What is a Therapeutic Community?
The Therapeutic Community is a value formation program whose primary goal is the promotion of personal growth and the cessation of substance abuse behaviors. It is a scientific method of intervention founded on the “Enlightenment Model” of recovery where individuals living together empower each other to heal their dependencies through insights derived from group processes and “learning experiences”.
Therapeutic communities (TCs) have a “recovery” orientation, focusing on the whole person and overall lifestyle changes, not simply abstinence from drug use. Recovery is seen as a gradual, ongoing process of cognitive change through clinical interventions, and it is expected that it will take time for program participants to advance through the stages of treatment, setting personal objectives along the way.
TCs encourage participants to examine their personal behavior to help them become more pro-social and to engage in “right living”—considered to be based on honesty, taking responsibility, hard work, and willingness to learn. As program participants progress through the stages of recovery, they assume greater personal and social responsibilities in the community. The goal is for a TC participant to leave the program not only drug-free but also employed or in school or training. It is not uncommon for program participants to progress in their recovery to take on leadership and staff roles within the TC.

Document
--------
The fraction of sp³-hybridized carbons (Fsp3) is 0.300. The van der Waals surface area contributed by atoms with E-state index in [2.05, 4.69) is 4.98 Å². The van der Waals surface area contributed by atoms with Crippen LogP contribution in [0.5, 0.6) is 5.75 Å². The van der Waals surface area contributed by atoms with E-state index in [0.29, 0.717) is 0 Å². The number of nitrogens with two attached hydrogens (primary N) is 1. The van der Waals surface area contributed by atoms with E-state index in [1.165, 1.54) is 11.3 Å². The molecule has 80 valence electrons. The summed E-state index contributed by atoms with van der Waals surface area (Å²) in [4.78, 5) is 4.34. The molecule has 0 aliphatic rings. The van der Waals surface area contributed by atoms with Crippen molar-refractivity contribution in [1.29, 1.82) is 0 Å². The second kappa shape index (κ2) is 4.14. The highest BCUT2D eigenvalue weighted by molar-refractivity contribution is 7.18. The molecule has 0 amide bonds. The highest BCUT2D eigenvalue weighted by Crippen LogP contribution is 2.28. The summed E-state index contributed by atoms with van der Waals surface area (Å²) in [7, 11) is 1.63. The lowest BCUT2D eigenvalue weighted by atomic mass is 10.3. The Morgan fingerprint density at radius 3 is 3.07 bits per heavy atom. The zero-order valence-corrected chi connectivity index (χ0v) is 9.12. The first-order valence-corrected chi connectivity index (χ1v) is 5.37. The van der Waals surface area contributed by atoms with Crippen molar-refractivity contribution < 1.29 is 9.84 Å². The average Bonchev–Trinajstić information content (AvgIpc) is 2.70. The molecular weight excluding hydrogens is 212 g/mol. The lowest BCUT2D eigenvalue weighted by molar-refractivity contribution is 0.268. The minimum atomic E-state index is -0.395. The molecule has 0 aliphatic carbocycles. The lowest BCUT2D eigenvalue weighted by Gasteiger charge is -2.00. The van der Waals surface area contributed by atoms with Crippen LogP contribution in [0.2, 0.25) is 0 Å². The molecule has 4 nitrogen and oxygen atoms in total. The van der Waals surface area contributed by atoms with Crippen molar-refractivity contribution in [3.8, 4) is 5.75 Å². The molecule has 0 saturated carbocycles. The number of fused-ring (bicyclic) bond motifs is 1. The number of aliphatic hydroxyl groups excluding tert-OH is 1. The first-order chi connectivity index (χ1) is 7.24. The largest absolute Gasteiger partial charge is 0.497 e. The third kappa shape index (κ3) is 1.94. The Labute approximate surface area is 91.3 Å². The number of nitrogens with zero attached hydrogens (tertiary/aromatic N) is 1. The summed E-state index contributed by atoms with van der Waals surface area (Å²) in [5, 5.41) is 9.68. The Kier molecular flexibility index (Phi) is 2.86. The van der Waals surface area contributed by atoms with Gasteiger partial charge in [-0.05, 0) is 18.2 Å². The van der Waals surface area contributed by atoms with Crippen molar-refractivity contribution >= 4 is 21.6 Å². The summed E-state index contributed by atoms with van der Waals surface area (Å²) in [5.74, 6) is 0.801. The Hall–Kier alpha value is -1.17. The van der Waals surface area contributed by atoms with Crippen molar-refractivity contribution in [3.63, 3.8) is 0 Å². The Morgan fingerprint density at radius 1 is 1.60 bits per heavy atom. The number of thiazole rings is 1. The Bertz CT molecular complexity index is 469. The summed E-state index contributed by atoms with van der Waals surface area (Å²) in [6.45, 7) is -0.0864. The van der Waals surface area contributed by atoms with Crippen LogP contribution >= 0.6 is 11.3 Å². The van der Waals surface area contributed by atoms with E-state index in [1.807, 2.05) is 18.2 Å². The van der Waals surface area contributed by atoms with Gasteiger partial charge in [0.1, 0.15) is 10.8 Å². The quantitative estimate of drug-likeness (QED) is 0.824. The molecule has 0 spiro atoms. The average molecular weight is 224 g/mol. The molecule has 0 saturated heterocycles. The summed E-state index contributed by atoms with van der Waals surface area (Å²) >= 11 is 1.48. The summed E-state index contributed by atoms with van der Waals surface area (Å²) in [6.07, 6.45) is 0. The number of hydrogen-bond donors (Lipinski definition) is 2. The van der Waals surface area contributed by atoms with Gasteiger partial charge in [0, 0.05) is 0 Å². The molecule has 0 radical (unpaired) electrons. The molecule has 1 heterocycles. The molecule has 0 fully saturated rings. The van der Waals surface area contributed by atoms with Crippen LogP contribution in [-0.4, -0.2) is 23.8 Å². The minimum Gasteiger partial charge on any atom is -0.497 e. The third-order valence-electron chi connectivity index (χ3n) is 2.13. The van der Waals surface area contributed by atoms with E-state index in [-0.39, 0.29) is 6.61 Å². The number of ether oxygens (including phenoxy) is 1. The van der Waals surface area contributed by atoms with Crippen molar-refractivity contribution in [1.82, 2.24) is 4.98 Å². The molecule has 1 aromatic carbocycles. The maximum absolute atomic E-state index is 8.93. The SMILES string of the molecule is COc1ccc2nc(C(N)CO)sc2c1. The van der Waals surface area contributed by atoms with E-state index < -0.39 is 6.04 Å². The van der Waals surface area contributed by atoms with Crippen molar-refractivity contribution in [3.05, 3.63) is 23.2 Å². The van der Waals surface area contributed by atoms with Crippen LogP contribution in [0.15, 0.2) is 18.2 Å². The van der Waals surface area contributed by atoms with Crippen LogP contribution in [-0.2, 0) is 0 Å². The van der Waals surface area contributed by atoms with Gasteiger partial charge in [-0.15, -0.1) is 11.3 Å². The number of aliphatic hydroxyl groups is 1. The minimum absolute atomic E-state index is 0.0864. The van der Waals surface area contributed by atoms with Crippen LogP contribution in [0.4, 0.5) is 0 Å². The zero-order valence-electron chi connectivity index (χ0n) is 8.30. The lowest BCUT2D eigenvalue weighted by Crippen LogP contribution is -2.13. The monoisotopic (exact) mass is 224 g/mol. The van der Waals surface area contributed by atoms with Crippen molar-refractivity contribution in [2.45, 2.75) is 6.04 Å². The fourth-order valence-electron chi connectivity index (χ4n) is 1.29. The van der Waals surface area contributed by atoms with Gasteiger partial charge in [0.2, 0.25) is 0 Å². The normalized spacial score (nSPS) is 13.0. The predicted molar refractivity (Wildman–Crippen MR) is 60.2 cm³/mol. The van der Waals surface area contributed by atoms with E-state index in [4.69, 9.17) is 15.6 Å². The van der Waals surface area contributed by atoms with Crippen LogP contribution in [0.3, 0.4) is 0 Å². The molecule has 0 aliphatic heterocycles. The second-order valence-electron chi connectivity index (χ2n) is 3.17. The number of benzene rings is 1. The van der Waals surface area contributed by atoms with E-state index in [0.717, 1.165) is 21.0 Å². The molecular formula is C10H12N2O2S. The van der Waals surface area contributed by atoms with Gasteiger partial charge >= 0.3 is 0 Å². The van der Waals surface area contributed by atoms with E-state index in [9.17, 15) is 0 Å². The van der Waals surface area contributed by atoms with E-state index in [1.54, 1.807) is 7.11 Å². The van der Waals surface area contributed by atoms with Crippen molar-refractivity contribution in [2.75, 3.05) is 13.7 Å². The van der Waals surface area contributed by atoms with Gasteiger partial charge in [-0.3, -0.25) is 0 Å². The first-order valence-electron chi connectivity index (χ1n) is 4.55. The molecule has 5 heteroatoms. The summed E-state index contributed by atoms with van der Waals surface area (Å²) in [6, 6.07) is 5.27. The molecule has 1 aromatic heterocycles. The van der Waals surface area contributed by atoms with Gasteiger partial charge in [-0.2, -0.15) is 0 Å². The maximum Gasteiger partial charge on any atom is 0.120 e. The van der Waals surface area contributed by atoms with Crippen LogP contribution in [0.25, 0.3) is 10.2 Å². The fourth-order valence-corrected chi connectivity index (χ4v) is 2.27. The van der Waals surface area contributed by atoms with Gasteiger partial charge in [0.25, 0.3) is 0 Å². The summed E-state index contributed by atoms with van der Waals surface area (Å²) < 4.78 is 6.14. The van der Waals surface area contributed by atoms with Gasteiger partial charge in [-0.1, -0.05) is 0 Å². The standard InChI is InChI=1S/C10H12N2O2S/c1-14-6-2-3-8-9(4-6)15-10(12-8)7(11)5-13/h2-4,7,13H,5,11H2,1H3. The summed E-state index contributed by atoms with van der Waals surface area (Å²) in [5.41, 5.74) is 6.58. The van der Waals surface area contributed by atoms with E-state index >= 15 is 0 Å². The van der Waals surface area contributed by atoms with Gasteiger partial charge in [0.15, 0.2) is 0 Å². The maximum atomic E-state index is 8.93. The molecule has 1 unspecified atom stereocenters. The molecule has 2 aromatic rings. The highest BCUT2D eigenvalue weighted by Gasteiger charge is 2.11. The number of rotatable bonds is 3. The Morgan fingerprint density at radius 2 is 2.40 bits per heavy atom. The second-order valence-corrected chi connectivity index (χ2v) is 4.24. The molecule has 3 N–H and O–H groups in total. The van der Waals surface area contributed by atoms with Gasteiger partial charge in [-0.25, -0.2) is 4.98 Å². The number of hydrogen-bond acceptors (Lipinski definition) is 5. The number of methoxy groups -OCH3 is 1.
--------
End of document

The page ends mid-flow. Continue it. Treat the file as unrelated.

TC Tools of the House
At the core of every TC program are the Tools of the House. These unique forms of intervention help the community achieve effective organization and control. The Tools introduce the dependents into the learning culture of the TC, slowly replacing the “drug culture” they have adopted over the years of their drug taking. The “Tools” is a cluster of behavior modification methodologies and each has a specific purpose in promoting change. Together, they have a logical and practical function in sustaining the objectives of the community and cause lasting changes in the client’s behavior.